The resulting imagery is simply breath-taking. It tells the story of a young boy, Gwyn, who receives five mysterious birthday gifts that reveal to him his latent magical powers; on realising he can enter another, mystical realm he goes in search of his missing sister, Bethan. Jenny Nimmo reflects on the continuing popularity of the book, written some thirty years ago whilest living with her family in remotest Wales. Carter's irreverant, feminist reinterpretation of traditional fairy-tales, full of gallows humour and magical realist touches, are a marvel and a joy to read.
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In the words of Ali Smith, "Go out tomorrow and get Carter. Get all her fiction, all her fact, read it from its beginning all the way to its glorious open end. As the nights draw in and the days become crisp, what better texts to turn to than the Russian Classics?
It just so happens, Vintage have released an absolutely exquisite new Russian Classic Series: six canonical texts in striking new covers. What is perhaps less known is how vital nature was to the soldiers who fought — from the morale-boosting pastimes it offered, such as gardening and fishing, to the animals that served as mascots and symbols of hope. Best known for his Wainright Prize-winning Meadowland: The Private Life of an English Field, Stempel is an author and historian; he is also a farmer and advocate for chemical-free farming.
No modern writer has done more to remind us of the carnage, sacrifice and courage of World War I than Michael Morpurgo. Through his twin masterworks of Private Peaceful and War Horse, generations that might otherwise be ignorant of this man-made global catastrophe continue to learn and understand the lessons of the conflict, the reverberations from which are still being felt today. Friday November 18th marks one hundred years since the conclusion of the Battle of the Somme, the five-month onslaught which resulted in the wounding or death of over one million men.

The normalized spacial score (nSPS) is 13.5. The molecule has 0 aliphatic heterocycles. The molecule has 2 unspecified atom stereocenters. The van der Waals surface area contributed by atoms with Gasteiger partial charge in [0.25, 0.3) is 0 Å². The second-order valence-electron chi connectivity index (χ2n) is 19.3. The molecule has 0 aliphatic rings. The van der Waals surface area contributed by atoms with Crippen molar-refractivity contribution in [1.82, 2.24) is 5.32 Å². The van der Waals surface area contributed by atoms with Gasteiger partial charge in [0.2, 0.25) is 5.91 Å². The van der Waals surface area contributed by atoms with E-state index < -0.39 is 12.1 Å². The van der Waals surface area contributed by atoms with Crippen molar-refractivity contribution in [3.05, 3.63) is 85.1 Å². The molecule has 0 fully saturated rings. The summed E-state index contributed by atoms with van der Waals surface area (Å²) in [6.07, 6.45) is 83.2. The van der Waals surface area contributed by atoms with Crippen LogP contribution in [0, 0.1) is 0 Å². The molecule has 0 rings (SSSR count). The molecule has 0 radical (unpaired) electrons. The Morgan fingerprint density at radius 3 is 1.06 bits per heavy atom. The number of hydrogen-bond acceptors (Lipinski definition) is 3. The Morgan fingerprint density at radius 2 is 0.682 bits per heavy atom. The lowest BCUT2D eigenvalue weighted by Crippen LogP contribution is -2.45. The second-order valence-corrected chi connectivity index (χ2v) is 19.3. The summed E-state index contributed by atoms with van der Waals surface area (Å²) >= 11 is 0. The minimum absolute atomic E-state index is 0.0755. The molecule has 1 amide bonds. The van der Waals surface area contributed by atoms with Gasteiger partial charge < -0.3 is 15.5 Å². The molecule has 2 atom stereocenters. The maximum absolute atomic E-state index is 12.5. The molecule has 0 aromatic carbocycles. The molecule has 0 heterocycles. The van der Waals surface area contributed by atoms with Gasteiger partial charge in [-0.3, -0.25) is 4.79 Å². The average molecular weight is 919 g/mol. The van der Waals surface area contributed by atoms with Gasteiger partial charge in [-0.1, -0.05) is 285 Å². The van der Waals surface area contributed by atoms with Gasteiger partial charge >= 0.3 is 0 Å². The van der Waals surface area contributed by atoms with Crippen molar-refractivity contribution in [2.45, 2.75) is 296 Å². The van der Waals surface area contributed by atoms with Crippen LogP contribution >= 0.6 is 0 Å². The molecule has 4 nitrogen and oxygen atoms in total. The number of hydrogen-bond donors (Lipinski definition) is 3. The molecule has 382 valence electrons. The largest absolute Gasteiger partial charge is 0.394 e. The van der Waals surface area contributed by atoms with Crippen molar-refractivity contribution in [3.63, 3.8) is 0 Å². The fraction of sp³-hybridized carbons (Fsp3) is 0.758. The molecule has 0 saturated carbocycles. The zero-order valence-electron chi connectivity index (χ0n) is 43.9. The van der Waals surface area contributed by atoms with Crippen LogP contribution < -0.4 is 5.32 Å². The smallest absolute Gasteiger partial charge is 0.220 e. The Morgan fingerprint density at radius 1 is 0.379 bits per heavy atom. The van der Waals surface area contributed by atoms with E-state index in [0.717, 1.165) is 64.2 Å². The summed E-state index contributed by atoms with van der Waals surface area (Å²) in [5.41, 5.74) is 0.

Suffice to say, the resulting piece is an extraordinary, vital read. While her feminist contemporaries reviled fairy-tales for reinforcing gender stereotypes, Carter chose instead to twist, re-style and transform them. Few fantasy series of recent times have had the impact of Ben Aaronovitch's Rivers of London; its deviously brilliant fusion of old wizards, ghouls and a certain special division of the London Metropolitan Police quickly found an appreciative audience hungry for his take on a rather extraordinary London.
With the sixth in the seriesThe Hanging Tree published today, Ben was kind enough to pen a letter for readers, both for those already in love with the series and the rest who are about to be. We will be posting the interviews over the next week. Her first book A Storm in a Teacup is a brilliantly entertaining introduction to physics in general that manages to make this hugley complex topic accessible to all. When an agent from a black-budget government agency is declared a lethal liability, to survive she is forced to deploy the very skills that have made her such a danger.
Yokoyama is a hugely popular author in Japan, selling millions of books in mere days, and yet Six Four is the first of his novels to be translated into English. This would seem the perfect moment therefore to champion other Japanese writers that do not get the attention they deserve.
It is the sum of desperate, human horror: an ordinary man suddenly pitched against unimaginable circumstance. Award-winning BBC journalist Emma-Jane Kirby was no stranger to the misery of the migrant plight, but something in this account — which began, as was usual, as a piece for radio — simply refused to fade away. The following ten books were his inspiration. Shaun Tan is an award-winning artist, illustrator and author.